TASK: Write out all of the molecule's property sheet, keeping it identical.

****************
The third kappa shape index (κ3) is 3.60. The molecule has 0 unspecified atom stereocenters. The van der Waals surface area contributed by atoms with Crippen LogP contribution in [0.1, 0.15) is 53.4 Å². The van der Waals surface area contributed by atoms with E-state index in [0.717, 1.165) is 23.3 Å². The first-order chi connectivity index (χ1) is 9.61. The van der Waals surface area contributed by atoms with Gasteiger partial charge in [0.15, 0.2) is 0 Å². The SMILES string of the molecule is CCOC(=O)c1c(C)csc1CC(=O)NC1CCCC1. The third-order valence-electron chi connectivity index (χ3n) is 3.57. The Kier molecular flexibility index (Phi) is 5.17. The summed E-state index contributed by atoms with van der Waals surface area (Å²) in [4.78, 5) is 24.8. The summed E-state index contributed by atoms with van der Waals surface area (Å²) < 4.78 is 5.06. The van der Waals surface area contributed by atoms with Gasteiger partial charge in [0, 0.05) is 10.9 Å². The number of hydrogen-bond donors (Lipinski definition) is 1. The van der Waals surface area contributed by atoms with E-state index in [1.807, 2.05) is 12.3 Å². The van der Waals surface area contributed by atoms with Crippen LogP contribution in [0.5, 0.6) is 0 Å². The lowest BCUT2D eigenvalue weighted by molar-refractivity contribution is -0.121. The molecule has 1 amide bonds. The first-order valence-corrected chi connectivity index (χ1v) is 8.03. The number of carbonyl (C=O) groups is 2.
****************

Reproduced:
The third kappa shape index (κ3) is 3.60. The molecule has 0 unspecified atom stereocenters. The van der Waals surface area contributed by atoms with Crippen LogP contribution in [0.1, 0.15) is 53.4 Å². The van der Waals surface area contributed by atoms with E-state index in [0.717, 1.165) is 23.3 Å². The first-order chi connectivity index (χ1) is 9.61. The van der Waals surface area contributed by atoms with Gasteiger partial charge in [0.15, 0.2) is 0 Å². The SMILES string of the molecule is CCOC(=O)c1c(C)csc1CC(=O)NC1CCCC1. The third-order valence-electron chi connectivity index (χ3n) is 3.57. The Kier molecular flexibility index (Phi) is 5.17. The summed E-state index contributed by atoms with van der Waals surface area (Å²) in [4.78, 5) is 24.8. The summed E-state index contributed by atoms with van der Waals surface area (Å²) < 4.78 is 5.06. The van der Waals surface area contributed by atoms with Gasteiger partial charge in [0, 0.05) is 10.9 Å². The number of hydrogen-bond donors (Lipinski definition) is 1. The van der Waals surface area contributed by atoms with E-state index in [1.807, 2.05) is 12.3 Å². The van der Waals surface area contributed by atoms with Crippen LogP contribution in [0.5, 0.6) is 0 Å². The lowest BCUT2D eigenvalue weighted by molar-refractivity contribution is -0.121. The molecule has 1 amide bonds. The first-order valence-corrected chi connectivity index (χ1v) is 8.03. The number of carbonyl (C=O) groups is 2.